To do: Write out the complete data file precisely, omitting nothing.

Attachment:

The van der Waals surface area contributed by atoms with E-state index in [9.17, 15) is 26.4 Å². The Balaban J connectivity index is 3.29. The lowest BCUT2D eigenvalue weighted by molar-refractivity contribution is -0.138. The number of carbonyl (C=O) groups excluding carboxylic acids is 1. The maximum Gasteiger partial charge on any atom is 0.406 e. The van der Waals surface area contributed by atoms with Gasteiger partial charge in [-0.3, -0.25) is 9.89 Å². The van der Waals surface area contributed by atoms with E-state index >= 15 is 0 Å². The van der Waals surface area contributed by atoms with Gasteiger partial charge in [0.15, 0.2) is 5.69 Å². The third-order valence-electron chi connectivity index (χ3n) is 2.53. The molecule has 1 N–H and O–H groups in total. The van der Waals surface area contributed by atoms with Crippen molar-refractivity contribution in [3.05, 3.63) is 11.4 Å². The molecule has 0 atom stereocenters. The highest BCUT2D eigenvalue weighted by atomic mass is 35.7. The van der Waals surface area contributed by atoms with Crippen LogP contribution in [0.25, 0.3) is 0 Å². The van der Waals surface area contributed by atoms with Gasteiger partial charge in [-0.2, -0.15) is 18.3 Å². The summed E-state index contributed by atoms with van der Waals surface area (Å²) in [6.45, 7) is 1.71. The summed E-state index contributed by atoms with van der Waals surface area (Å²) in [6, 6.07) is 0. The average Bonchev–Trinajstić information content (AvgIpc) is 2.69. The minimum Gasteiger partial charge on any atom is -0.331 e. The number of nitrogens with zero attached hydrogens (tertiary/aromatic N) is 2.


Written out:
The van der Waals surface area contributed by atoms with E-state index in [9.17, 15) is 26.4 Å². The Balaban J connectivity index is 3.29. The lowest BCUT2D eigenvalue weighted by molar-refractivity contribution is -0.138. The number of carbonyl (C=O) groups excluding carboxylic acids is 1. The maximum Gasteiger partial charge on any atom is 0.406 e. The van der Waals surface area contributed by atoms with Gasteiger partial charge in [-0.3, -0.25) is 9.89 Å². The van der Waals surface area contributed by atoms with E-state index >= 15 is 0 Å². The van der Waals surface area contributed by atoms with Gasteiger partial charge in [0.15, 0.2) is 5.69 Å². The third-order valence-electron chi connectivity index (χ3n) is 2.53. The molecule has 1 N–H and O–H groups in total. The van der Waals surface area contributed by atoms with Crippen molar-refractivity contribution in [3.05, 3.63) is 11.4 Å². The molecule has 0 atom stereocenters. The highest BCUT2D eigenvalue weighted by atomic mass is 35.7. The van der Waals surface area contributed by atoms with Crippen LogP contribution in [0.25, 0.3) is 0 Å². The van der Waals surface area contributed by atoms with Gasteiger partial charge in [-0.2, -0.15) is 18.3 Å². The summed E-state index contributed by atoms with van der Waals surface area (Å²) in [6.45, 7) is 1.71. The summed E-state index contributed by atoms with van der Waals surface area (Å²) in [6, 6.07) is 0. The average Bonchev–Trinajstić information content (AvgIpc) is 2.69. The minimum Gasteiger partial charge on any atom is -0.331 e. The number of nitrogens with zero attached hydrogens (tertiary/aromatic N) is 2.